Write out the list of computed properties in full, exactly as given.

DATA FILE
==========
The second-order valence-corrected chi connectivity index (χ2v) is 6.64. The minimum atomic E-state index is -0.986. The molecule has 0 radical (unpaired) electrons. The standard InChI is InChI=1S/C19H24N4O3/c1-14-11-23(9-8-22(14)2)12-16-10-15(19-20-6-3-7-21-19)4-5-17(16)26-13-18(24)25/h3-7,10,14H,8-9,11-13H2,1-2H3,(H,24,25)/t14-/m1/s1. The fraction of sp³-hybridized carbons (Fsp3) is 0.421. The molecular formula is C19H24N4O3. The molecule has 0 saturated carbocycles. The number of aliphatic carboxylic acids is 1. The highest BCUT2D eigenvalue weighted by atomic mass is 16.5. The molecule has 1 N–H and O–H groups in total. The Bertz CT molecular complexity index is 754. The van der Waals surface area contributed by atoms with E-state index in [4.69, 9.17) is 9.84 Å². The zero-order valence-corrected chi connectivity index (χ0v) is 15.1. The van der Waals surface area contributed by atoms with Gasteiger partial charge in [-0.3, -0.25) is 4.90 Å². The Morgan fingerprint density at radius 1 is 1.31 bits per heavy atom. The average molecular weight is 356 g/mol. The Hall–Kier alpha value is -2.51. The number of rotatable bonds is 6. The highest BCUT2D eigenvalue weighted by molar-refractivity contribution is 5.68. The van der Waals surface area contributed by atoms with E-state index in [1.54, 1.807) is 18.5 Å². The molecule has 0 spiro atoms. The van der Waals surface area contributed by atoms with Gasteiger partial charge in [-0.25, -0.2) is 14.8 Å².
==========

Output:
The second-order valence-corrected chi connectivity index (χ2v) is 6.64. The minimum atomic E-state index is -0.986. The molecule has 0 radical (unpaired) electrons. The standard InChI is InChI=1S/C19H24N4O3/c1-14-11-23(9-8-22(14)2)12-16-10-15(19-20-6-3-7-21-19)4-5-17(16)26-13-18(24)25/h3-7,10,14H,8-9,11-13H2,1-2H3,(H,24,25)/t14-/m1/s1. The fraction of sp³-hybridized carbons (Fsp3) is 0.421. The molecular formula is C19H24N4O3. The molecule has 0 saturated carbocycles. The number of aliphatic carboxylic acids is 1. The highest BCUT2D eigenvalue weighted by atomic mass is 16.5. The molecule has 1 N–H and O–H groups in total. The Bertz CT molecular complexity index is 754. The van der Waals surface area contributed by atoms with E-state index in [4.69, 9.17) is 9.84 Å². The zero-order valence-corrected chi connectivity index (χ0v) is 15.1. The van der Waals surface area contributed by atoms with Gasteiger partial charge in [-0.3, -0.25) is 4.90 Å². The Morgan fingerprint density at radius 1 is 1.31 bits per heavy atom. The average molecular weight is 356 g/mol. The Hall–Kier alpha value is -2.51. The number of rotatable bonds is 6. The highest BCUT2D eigenvalue weighted by molar-refractivity contribution is 5.68. The van der Waals surface area contributed by atoms with E-state index in [1.54, 1.807) is 18.5 Å². The molecule has 0 spiro atoms. The van der Waals surface area contributed by atoms with Gasteiger partial charge in [-0.25, -0.2) is 14.8 Å².